The transition to ACOs and population health: 5 key thoughts

Healthcare systems are increasingly entering into accountable care organization agreements and embracing population health management because, at their cores, they are good for patients. Each strategy aims to improve healthcare delivery through enhanced coordination of care and keeping people healthy and out of the hospital. However, both ACOs and population health efforts are riddled with challenges.

At Becker's Hospital Review's 6th Annual Meeting in Chicago, Gyasi C. Chisley, CEO of Methodist North Hospital and senior vice president of Methodist LeBonheur Healthcare in Memphis, Tenn., and David DiLoreto, MD, clinical operations and innovation officer at Chicago-based Presence Health, discussed the important aspects of ACOs and population health management, the challenges associated with successfully implementing them and strategies for the future.

1. "Population health is the guts of the ACO," said Mr. Chisley. The Methodist system, which is in its infancy in its ACO development, is following what Mr. Chisley calls the five key "P" ingredients involved in population health management as they relate to ACOs.

The first is physicians. A clinical integration strategy has to serve as the cornerstone of migration to ACOs. Second is payers, as they are taking on more risk in ACOs than ever before. The third P is patients, because they must pick up some of the risk too. Next is partnerships. According to Mr. Chisley, good population health strategies in ACOs are predicated on partnerships. "Health systems can't do it all by themselves," he said. The final P is policy, because policy is a strong determinant in how quickly ACOs can accelerate into the risk world.

2. "This is not an easy business," Dr. DiLoreto said of running an ACO. He described Presence Health's ACO as a "pretty fast ride." Presence created its ACO in 2013 with 40,000 covered lives, and today includes approximately 250,000.

"Health system strategy is quickly moving toward population health management because of the market-facing opportunities it presents," Dr. DiLoreto said. "However, there are a lot of challenges to grow in the ACO space."

The complexity of building and running an ACO has pressured many of the pioneer ACOs out of the federal programs. However, for systems in the preliminary steps of their own ACOs, they do not have to reinvent the wheel. According to Dr. DiLoreto, new ACO entrants can benefit from looking to systems that have been successful with their own ACOs. One of the primary elements they will notice of successful ACOs is their culture of accountability. As a population health manager, you have to align rewards inside your hospital your goals, he added.

3. "Culture transformation is the biggest obstacle," said Mr. Chisley. As systems migrate toward population health, they need to make sure they can sustain it. Ultimately, this will always come down to quality, so a health system's culture must reflect that. Implementing specific performance indicators and establishing a care continuum will help uphold a culture that holds its clinical and other staff accountable for quality.

Another critical component of success in ACOs and buy-in from patients in population health is the patient experience.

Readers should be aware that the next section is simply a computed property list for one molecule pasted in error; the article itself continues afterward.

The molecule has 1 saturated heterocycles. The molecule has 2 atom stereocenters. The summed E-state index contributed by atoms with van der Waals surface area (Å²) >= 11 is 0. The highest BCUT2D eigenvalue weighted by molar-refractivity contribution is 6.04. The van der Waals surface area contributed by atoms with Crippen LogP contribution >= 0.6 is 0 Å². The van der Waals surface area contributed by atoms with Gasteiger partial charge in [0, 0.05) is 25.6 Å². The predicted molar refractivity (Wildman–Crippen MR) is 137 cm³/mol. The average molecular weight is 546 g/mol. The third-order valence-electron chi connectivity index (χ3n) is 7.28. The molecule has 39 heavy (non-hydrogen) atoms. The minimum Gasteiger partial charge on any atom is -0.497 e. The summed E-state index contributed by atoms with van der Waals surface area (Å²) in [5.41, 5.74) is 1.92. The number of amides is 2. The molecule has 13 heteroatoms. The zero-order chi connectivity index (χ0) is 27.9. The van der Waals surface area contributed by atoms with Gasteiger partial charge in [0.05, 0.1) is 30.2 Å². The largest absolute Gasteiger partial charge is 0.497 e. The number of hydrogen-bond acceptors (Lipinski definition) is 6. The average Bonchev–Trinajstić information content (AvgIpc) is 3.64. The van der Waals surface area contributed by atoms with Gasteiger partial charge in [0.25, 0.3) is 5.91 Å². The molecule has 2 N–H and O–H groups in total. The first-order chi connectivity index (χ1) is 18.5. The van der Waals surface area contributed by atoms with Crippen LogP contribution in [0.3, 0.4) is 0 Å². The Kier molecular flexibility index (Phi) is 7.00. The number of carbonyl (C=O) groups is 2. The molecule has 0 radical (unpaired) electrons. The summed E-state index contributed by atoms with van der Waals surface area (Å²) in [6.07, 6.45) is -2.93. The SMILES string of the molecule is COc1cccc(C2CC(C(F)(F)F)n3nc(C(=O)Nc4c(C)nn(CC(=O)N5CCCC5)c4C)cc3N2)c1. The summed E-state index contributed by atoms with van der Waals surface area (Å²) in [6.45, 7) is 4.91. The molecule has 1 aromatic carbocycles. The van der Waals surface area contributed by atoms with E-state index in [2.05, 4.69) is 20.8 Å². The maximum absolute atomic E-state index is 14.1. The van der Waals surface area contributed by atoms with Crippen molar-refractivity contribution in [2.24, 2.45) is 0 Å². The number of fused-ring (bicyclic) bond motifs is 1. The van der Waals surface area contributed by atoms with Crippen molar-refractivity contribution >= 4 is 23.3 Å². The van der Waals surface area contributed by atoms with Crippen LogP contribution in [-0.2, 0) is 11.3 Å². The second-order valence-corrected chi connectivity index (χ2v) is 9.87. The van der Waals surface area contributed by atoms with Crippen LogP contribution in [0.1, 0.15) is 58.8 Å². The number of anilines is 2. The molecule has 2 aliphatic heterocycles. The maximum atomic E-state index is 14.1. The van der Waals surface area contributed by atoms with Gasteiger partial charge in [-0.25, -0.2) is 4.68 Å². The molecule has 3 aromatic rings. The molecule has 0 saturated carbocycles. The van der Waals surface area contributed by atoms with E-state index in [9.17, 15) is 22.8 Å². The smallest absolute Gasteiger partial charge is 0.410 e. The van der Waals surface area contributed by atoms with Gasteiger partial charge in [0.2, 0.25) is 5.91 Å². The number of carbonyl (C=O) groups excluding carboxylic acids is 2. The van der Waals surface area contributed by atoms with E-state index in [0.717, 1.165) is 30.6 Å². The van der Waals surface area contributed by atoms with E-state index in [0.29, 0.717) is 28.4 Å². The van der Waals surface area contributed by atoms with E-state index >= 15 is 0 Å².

"We are transitioning from satisfaction to experience to ensure a positive patient experience even from before a patient comes through our doors to the acute to the post-acute side," said Mr. Chisley.

4. Case managers are playing increasingly important roles. Case managers are critical for sustaining population health efforts today, and will continue to be in the future. Case managers are part of multidisciplinary teams in ACOs and patient-centered medical homes and serve to better integrate care for targeted populations. Usually, the sickest or highest-risk patients will be assigned a case manager that helps them understand the medical care they receive and take steps to stay out of the hospital.

"In the 1980s and 1990s, case management was where nurses went to end their careers," said Mr. Chisley. "They could end their day at 5:00 and go home. Now more than ever do we need all hands on deck. Physicians, social workers, nurses and case managers are all needed to make sure the care continuum is addressed."

Historically, case management has operated in silos, according to Dr. DiLoreto. However, now case managers are creating a bigger presence in communities as they work within population health efforts. They regularly work with community leaders and local, non-medical organizations to give their patients the best support possible, and of course communicate regularly with their patients' medical care teams.

5. ACOs are fueled by the power of potential. According to Dr. DiLoreto, while healthcare strategy today needs to be proactive, it also needs to have the flexibility to be reactive to meet immediate needs and demands.

"This is what's exciting about healthcare," said Dr. DiLoreto. "There is heroic activity and greatness that goes on every day in our facility. In ACOs there is great data. We have claims files going through analytics, our case managers are proactively reaching out to manage the population and we are orienting our organization around new ways of delivering care. I'm optimistic that our greatness is being extended in a new way."

More articles on ACOs:
5 Dallas health systems combine ACO efforts
3 key elements of business development in a risk-sharing landscape
6 challenges hospitals face in ACO adoption

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